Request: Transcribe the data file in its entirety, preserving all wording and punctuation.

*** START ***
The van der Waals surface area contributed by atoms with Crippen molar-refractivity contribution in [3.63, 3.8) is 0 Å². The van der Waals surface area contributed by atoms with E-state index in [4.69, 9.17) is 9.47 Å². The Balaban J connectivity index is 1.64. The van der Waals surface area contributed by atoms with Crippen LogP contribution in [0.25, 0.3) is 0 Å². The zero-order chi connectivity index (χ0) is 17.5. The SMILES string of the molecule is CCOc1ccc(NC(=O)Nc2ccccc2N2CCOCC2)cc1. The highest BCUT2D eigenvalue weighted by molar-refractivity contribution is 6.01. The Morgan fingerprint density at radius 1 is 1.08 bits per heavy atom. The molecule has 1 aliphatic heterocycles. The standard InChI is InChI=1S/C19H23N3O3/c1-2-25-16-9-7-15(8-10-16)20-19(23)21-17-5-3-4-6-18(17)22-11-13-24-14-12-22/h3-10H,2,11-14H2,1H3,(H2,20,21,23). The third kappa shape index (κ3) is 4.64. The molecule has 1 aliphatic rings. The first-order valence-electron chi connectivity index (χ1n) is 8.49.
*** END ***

The van der Waals surface area contributed by atoms with Crippen molar-refractivity contribution in [3.63, 3.8) is 0 Å². The van der Waals surface area contributed by atoms with E-state index in [4.69, 9.17) is 9.47 Å². The Balaban J connectivity index is 1.64. The van der Waals surface area contributed by atoms with Crippen LogP contribution in [0.25, 0.3) is 0 Å². The zero-order chi connectivity index (χ0) is 17.5. The SMILES string of the molecule is CCOc1ccc(NC(=O)Nc2ccccc2N2CCOCC2)cc1. The highest BCUT2D eigenvalue weighted by molar-refractivity contribution is 6.01. The Morgan fingerprint density at radius 1 is 1.08 bits per heavy atom. The molecule has 1 aliphatic heterocycles. The standard InChI is InChI=1S/C19H23N3O3/c1-2-25-16-9-7-15(8-10-16)20-19(23)21-17-5-3-4-6-18(17)22-11-13-24-14-12-22/h3-10H,2,11-14H2,1H3,(H2,20,21,23). The third kappa shape index (κ3) is 4.64. The molecule has 1 aliphatic rings. The first-order valence-electron chi connectivity index (χ1n) is 8.49.